Colonoscopies with artificial intelligence (AI) demonstrate significantly better adenoma detection rates (ADRs) than most other endoscopic interventions, according to a new report.
AI-based tools appear to outperform other methods intended to increase ADRs, including distal attachment devices, dye-based/virtual chromoendoscopy, water-based techniques, and balloon-assisted devices, researchers found in a systematic review and meta-analysis.
"ADR is a very important quality metric. The higher the ADR, the less likely the chance of interval cancer," first author Muhammad Aziz, MD, co-chief gastroenterology fellow at the University of Toledo, told Medscape Medical News. Interval cancer refers to colorectal cancer that is diagnosed within 5 years of a patient's undergoing a negative colonoscopy.
"Numerous interventions have been attempted and researched to see the impact on ADR," he said. "The new kid on the block — AI-assisted colonoscopy — is a game-changer. I knew that AI was impactful in improving ADR, but I didn't know it would be the best."
The study was published online in the Journal of Clinical Gastroenterology.
Analyzing Detection Rates
Current guidelines set an ADR benchmark of 25% overall, with 30% for men and 20% for women undergoing screening colonoscopy. Every 1% increase in ADR results in a 3% reduction in colorectal cancer, Aziz and his co-authors write.
Several methods can improve ADR over standard colonoscopy. Computer-aided detection and AI methods, whch have emerged in recent years, alert the endoscopist of potential lesions in real time with visual signals.
No direct comparative studies had been conducted, so to make an indirect comparison, Aziz and colleagues undertook a systematic review and network meta-analysis of 94 randomized controlled trials that included 61,172 patients and 20 different study interventions.
The research team assessed the impact of AI in comparison with other endoscopic methods using relative risk for proportional outcomes and mean difference for continuous outcomes. About 63% of the colonoscopies were for screening and surveillance, and 37% were diagnostic. The effectiveness was ranked by P-score (the probability of being the best treatment).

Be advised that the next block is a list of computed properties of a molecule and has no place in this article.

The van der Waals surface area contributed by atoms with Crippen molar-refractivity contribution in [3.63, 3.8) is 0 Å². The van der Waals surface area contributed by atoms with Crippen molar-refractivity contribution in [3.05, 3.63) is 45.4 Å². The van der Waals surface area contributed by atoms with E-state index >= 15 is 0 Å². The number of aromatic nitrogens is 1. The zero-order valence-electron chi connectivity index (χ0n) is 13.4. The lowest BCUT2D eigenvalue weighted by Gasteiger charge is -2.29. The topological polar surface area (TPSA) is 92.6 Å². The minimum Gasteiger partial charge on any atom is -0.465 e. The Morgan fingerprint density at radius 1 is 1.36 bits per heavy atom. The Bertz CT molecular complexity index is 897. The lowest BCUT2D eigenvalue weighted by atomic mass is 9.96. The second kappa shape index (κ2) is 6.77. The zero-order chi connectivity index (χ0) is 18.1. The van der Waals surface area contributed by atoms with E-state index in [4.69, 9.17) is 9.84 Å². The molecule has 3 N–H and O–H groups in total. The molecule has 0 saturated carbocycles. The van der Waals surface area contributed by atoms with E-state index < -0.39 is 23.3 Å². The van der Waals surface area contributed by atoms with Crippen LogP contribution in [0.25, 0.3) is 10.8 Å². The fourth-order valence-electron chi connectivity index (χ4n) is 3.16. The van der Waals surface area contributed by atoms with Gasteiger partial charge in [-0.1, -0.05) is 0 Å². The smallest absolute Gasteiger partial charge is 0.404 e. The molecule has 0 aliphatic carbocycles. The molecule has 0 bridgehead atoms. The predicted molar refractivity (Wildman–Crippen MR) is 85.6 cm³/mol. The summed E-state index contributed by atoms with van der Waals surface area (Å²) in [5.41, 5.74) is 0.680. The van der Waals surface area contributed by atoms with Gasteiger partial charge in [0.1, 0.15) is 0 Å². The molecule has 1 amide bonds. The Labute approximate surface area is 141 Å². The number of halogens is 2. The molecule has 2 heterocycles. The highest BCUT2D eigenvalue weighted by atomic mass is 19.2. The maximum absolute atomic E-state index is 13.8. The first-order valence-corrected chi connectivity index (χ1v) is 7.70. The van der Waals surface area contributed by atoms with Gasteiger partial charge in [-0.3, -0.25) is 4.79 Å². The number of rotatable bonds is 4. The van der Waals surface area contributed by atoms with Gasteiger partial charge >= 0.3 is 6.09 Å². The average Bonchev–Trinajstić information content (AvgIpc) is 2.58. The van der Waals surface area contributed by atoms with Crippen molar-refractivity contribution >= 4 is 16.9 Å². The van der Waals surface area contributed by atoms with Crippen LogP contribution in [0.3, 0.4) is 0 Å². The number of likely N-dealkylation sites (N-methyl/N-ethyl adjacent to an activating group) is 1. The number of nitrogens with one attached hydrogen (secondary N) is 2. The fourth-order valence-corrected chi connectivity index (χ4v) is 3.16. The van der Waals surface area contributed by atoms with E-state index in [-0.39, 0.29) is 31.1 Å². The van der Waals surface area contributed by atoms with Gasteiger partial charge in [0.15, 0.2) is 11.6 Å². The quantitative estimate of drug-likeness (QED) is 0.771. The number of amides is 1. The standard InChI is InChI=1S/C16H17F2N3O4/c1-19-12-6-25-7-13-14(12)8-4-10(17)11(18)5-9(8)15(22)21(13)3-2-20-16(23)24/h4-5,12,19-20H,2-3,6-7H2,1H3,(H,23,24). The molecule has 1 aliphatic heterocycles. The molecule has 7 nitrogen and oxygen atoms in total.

Overall, AI had the highest P-score (0.96), signifying the best modality of all interventions for improving ADR, the study authors write. A sensitivity analysis using the fixed effects model did not significantly alter the effect measure.
The network meta-analysis showed significantly higher ADR for AI compared with autofluorescence imaging (relative risk [RR], 1.33), dye-based chromoendoscopy (RR, 1.22), Endocap (RR, 1.32), Endocuff (RR, 1.19), Endocuff Vision (RR, 1.26), EndoRings (RR, 1.30), flexible spectral imaging color enhancement (RR,1.26), full-spectrum endoscopy (RR, 1.40), high-definition (HD) colonoscopy (RR, 1.41), linked color imaging ( 1.21), narrow-band imaging (RR, 1.33), water exchange (RR, 1.22), and water immersion (RR, 1.47).
Among 34 studies of colonoscpies for screening or surveillance only, the ADR was significantly improved for linked color imaging (RR, 1.18), I-Scan with contrast and surface enhancement (RR, 1.25), Endocuff (RR, 1.20), Endocuff Vision (RR, 1.13), and water exchange (RR, 1.24), compared with HD colonoscopy. Only one AI study was included in this analysis, because the others had significantly more patients who underwent colonoscopy for diagnostic indications. In this case, AI did not improve ADR in comparison with HD colonoscopy (RR, 1.44).
In addition, a significantly improved polyp detection rate (PDR) was noted for AI compared with autofluorescence imaging (RR, 1.28), Endocap (RR, 1.18), Endocuff Vision (RR, 1.21), EndoRings (RR, 1.30), flexible spectral imaging color enhancement (RR, 1.21), full-spectrum endoscopy (RR, 1.39), HD colonoscopy (RR, 1.34), linked color imaging (RR, 1.19), and narrow-band imaging (RR, 1.21). Again, AI had the highest P-score (RR, 0.93).
Among 17 studies of colonoscopy for screening and surveillance, only one AI study was included for PDR. A significantly higher PDR was noted for AI as compared with HD colonoscopy (RR, 1.33). None of the other interventions improved PDR over HD colonoscopy.